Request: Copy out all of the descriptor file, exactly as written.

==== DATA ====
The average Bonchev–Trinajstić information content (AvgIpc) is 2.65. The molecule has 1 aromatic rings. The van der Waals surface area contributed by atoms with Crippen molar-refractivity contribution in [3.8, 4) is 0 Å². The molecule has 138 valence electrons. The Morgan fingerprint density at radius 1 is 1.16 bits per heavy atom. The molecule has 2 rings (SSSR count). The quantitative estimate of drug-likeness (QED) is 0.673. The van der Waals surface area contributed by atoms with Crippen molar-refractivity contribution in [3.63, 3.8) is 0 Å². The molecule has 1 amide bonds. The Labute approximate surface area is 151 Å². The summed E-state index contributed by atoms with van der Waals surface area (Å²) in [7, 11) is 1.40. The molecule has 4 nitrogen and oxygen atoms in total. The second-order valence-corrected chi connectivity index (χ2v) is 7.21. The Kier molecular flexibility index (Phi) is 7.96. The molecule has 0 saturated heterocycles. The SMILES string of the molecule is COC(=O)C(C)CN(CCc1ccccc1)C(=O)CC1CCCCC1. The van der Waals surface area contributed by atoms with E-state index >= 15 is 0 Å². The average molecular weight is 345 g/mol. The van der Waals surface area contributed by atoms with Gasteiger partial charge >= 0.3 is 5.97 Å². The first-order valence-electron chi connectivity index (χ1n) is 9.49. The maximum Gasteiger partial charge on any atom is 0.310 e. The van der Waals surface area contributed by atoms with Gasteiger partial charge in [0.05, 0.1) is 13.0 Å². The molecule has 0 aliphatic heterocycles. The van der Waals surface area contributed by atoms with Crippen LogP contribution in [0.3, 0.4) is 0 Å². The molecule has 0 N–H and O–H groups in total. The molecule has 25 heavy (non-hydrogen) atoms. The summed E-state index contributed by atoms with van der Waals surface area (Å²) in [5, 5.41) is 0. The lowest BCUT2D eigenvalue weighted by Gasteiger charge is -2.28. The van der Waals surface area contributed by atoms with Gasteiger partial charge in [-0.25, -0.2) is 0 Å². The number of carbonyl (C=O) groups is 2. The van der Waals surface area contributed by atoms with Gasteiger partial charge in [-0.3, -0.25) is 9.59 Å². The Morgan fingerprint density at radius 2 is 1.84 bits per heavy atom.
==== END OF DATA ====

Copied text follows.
The average Bonchev–Trinajstić information content (AvgIpc) is 2.65. The molecule has 1 aromatic rings. The van der Waals surface area contributed by atoms with Crippen molar-refractivity contribution in [3.8, 4) is 0 Å². The molecule has 138 valence electrons. The Morgan fingerprint density at radius 1 is 1.16 bits per heavy atom. The molecule has 2 rings (SSSR count). The quantitative estimate of drug-likeness (QED) is 0.673. The van der Waals surface area contributed by atoms with Crippen molar-refractivity contribution in [3.63, 3.8) is 0 Å². The molecule has 1 amide bonds. The Labute approximate surface area is 151 Å². The summed E-state index contributed by atoms with van der Waals surface area (Å²) in [7, 11) is 1.40. The molecule has 4 nitrogen and oxygen atoms in total. The second-order valence-corrected chi connectivity index (χ2v) is 7.21. The Kier molecular flexibility index (Phi) is 7.96. The molecule has 0 saturated heterocycles. The SMILES string of the molecule is COC(=O)C(C)CN(CCc1ccccc1)C(=O)CC1CCCCC1. The van der Waals surface area contributed by atoms with E-state index >= 15 is 0 Å². The average molecular weight is 345 g/mol. The van der Waals surface area contributed by atoms with Gasteiger partial charge >= 0.3 is 5.97 Å². The first-order valence-electron chi connectivity index (χ1n) is 9.49. The maximum Gasteiger partial charge on any atom is 0.310 e. The van der Waals surface area contributed by atoms with Gasteiger partial charge in [0.05, 0.1) is 13.0 Å². The molecule has 0 aliphatic heterocycles. The van der Waals surface area contributed by atoms with Crippen LogP contribution in [0.3, 0.4) is 0 Å². The molecule has 0 N–H and O–H groups in total. The molecule has 25 heavy (non-hydrogen) atoms. The summed E-state index contributed by atoms with van der Waals surface area (Å²) in [5, 5.41) is 0. The lowest BCUT2D eigenvalue weighted by Gasteiger charge is -2.28. The van der Waals surface area contributed by atoms with Gasteiger partial charge in [-0.25, -0.2) is 0 Å². The number of carbonyl (C=O) groups is 2. The van der Waals surface area contributed by atoms with Gasteiger partial charge in [-0.3, -0.25) is 9.59 Å². The Morgan fingerprint density at radius 2 is 1.84 bits per heavy atom.